2021 is informed by the dramatic changes and resets of 2020. The pandemic and the progress made by justice movements have posed new questions about how we work.

Within the backdrop of the virus, leaders and teams face an array of challenges with complex and multifaceted themes: intersectionality, feminism, anti-racism and climate change, to name a few. What do they imply about how we organize and collaborate?  As leaders, how do we keep our teams engaged, moving forward, evolving and thriving?  How can we support more creativity, collaboration, innovation and impact?

We’ll tackle this challenge - Thriving or Surviving: How to Create Thriving Teams - in our first Leap of Leadership session of 2021. Amis Agung Boersma will facilitate a discussion on February 24th with fellow integral coachesTM Márcia Kodama and Alex Streubel. They’ll be sharing their experiences of working with individuals and teams in 2020. In this interview, Amis tells us what questions they will explore:

Why is this topic important now? Why did you choose it for the first Leap of Leadership session of 2021?

We recognize the pressure on the leadership of organizations and movements. What we experience as coaches and hear from team leaders and clients is that everyone has a lot to do, especially as roles between home life and work have collapsed. As some suffer with fatigue and stress, people can become more easily triggered, and discussions more easily inflamed: teams are able to handle less. But not everyone is responding in the same way. For some this is a time of discovery and creativity. As teams and as individuals we may be going through different phases, yet what everyone seems to have in common is a strong sense of purpose and urgency to make change.

Is Covid-19 the greatest challenge for teams?

No. Many organizations are also inspired to change and develop new routines and practices. We’re working with organizations that have ambitions to evolve: they want to apply their values to their organizational structure. They have many questions: for example, a feminist organisation wants to actively dismantle systems of oppression – what does that look like?  Or what does it take to apply anti-racist strategies in a team? How do these ambitions affect existing hierarchical structures? What power shifts are needed both inside our organizations and in the larger world?

As leaders, what behaviours do we need to cultivate?

We really need to figure out how we can deepen our impact. How we lead now deeply matters. Let’s ask ourselves: what can I do to bring out the best in my team and organization? How can I grow my own capacity to help others thrive? As challenging as it is when the demands of today are so pressing, we need to think around the corner of today’s crisis and consider what lies ahead for the future. What will our organizations require?

How can teams be helped to thrive?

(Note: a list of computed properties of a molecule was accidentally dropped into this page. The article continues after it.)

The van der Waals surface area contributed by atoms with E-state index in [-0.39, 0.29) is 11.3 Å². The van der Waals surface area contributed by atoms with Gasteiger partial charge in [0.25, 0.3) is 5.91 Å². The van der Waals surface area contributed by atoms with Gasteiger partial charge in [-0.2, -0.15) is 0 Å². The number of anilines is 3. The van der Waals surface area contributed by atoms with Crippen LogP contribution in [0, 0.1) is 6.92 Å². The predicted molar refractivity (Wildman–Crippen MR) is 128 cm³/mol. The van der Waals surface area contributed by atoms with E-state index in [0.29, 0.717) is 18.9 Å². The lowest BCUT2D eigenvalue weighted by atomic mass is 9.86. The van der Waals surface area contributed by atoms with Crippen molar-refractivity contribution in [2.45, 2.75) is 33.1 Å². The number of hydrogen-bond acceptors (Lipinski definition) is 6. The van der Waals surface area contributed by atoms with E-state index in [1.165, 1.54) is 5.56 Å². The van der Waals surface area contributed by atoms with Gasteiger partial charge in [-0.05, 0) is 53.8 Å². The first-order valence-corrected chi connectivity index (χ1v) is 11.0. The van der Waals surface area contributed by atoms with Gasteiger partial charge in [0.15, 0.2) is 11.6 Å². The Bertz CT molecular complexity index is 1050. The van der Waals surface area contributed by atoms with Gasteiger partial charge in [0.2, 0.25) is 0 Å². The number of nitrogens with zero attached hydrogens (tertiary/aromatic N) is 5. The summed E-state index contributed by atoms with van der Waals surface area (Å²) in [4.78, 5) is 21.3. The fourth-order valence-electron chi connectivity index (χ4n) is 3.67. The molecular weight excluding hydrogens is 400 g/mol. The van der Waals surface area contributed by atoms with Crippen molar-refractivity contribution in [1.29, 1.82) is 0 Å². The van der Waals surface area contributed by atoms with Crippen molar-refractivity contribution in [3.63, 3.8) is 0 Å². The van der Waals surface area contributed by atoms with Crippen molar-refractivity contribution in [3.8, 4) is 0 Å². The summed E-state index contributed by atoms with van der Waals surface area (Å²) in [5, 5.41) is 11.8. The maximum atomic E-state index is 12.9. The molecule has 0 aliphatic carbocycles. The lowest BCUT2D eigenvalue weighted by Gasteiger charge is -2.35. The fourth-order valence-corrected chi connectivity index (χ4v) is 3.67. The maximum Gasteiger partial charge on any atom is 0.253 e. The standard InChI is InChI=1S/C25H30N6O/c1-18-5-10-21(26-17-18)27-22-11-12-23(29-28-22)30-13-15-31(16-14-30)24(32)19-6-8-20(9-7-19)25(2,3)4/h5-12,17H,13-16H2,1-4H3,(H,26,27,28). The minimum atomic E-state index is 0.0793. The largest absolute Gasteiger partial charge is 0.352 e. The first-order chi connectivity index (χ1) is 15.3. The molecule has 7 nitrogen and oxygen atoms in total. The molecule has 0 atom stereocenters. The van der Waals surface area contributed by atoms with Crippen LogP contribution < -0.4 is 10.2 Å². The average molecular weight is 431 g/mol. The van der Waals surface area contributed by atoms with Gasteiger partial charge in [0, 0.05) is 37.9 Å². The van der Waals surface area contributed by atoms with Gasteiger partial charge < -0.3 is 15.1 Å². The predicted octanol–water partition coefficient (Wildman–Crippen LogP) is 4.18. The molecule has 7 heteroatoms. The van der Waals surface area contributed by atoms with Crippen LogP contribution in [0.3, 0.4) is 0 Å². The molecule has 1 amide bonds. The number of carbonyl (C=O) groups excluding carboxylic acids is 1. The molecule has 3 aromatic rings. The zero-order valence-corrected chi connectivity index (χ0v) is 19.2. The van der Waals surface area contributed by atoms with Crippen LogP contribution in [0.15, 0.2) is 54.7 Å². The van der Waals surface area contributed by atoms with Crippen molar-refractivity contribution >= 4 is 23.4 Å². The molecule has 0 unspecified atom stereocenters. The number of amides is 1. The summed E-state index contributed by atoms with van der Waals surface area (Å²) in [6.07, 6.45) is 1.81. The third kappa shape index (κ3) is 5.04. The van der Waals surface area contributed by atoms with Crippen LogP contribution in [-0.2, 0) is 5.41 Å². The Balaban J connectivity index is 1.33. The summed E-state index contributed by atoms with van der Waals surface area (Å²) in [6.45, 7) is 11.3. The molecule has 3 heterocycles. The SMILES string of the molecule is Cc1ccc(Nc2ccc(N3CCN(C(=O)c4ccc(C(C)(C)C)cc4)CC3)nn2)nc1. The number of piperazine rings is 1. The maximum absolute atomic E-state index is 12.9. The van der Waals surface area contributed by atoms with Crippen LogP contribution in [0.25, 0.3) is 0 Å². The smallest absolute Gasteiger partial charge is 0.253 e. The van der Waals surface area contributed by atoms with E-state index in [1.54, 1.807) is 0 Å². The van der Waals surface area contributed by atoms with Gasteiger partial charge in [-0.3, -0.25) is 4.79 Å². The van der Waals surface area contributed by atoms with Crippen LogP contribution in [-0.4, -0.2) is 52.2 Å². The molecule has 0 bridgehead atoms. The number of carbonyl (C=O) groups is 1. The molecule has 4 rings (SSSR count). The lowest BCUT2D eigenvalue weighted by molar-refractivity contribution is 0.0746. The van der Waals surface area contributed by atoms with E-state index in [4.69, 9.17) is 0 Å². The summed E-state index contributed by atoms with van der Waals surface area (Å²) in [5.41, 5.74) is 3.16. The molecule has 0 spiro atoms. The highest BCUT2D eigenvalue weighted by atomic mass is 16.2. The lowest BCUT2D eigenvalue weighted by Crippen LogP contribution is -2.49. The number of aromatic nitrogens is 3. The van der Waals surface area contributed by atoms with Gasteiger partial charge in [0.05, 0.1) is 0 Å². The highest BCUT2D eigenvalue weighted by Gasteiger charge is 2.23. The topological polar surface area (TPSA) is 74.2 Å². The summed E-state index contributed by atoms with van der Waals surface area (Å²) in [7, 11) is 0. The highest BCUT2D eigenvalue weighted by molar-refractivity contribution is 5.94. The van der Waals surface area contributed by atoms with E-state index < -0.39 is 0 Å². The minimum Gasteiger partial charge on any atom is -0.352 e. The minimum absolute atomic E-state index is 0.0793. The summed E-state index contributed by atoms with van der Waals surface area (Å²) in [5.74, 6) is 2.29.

There are some practical things that organizations can do. We all need access to technology and the internet, and competencies around tools and technologies. We need to rethink how we engage with each other, how we facilitate and create collaboration in virtual spaces and meetings. Groups who are intentional about making these shifts are in better shape.

What are characteristics of healthy teams?

There are some key characteristics of healthy teams: a real sense of shared purpose, shared language and rigour around processes. However, one of the things we’re beginning to understand is that teams thrive best when they are balancing certain polarities, or creative tensions. Let’s take the polarities of sameness and difference. Groups need both sameness and difference but in a way that brings out the strength of both.  Sameness is needed to calm nervous systems, create a feeling of belonging, and way to work towards common goals. Some of us find sameness from ritual, others from openness. But too much sameness in a group leads to stagnation and loss of energy. Difference is needed to create something new: to bring fresh perspectives, creativity and innovation. And yet too much emphasis on differences in teams creates fragmentation and separation.

Teams that thrive are able to combine the strengths of each of the poles. They are able to challenge each other while also feeling supported. As such they are building emotional resilience and are growing as a team. In the session, we’re going to do some practices in small groups to explore this further.

Why is ‘sameness’ needed for growth?

We can only challenge each other and explore something new if there is the safety of a certain amount of sameness. A sense of belonging is essential in order to believe that our differences make us stronger. Without it, differences are often seen as scary, or even obstacles to collaboration, and there is a competition between ideas and a lack of openness. As well, as a group, teams need to consider their own biases. They need to ask themselves how they can take the perspective of others, be more curious and cultivate trust.

Join us for our upcoming Leap of Leadership virtual session on February 24 at from 9 AM to 10:30 AM EST to learn more and experience concrete tools and practices that help us grow and thrive as individuals and as teams.